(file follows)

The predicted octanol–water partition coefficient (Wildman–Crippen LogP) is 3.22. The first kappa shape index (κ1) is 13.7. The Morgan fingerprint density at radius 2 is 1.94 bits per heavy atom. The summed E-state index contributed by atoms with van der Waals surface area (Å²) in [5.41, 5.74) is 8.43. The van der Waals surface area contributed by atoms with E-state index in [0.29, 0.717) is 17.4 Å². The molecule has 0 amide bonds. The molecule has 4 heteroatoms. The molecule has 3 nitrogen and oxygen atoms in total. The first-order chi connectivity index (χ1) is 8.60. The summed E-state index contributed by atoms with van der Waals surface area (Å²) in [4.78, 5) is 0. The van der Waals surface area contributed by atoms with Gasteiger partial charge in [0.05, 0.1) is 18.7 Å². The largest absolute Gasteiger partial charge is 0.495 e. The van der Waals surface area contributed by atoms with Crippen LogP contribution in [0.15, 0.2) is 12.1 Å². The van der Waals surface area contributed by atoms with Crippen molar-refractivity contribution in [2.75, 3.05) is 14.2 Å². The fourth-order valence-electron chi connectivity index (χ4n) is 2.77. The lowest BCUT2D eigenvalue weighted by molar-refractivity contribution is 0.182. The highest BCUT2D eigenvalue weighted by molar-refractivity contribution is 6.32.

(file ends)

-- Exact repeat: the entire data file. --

The predicted octanol–water partition coefficient (Wildman–Crippen LogP) is 3.22. The first kappa shape index (κ1) is 13.7. The Morgan fingerprint density at radius 2 is 1.94 bits per heavy atom. The summed E-state index contributed by atoms with van der Waals surface area (Å²) in [5.41, 5.74) is 8.43. The van der Waals surface area contributed by atoms with E-state index in [0.29, 0.717) is 17.4 Å². The molecule has 0 amide bonds. The molecule has 4 heteroatoms. The molecule has 3 nitrogen and oxygen atoms in total. The first-order chi connectivity index (χ1) is 8.60. The summed E-state index contributed by atoms with van der Waals surface area (Å²) in [4.78, 5) is 0. The van der Waals surface area contributed by atoms with Gasteiger partial charge in [0.05, 0.1) is 18.7 Å². The largest absolute Gasteiger partial charge is 0.495 e. The van der Waals surface area contributed by atoms with Crippen LogP contribution in [0.15, 0.2) is 12.1 Å². The van der Waals surface area contributed by atoms with Crippen molar-refractivity contribution in [2.75, 3.05) is 14.2 Å². The fourth-order valence-electron chi connectivity index (χ4n) is 2.77. The lowest BCUT2D eigenvalue weighted by molar-refractivity contribution is 0.182. The highest BCUT2D eigenvalue weighted by molar-refractivity contribution is 6.32.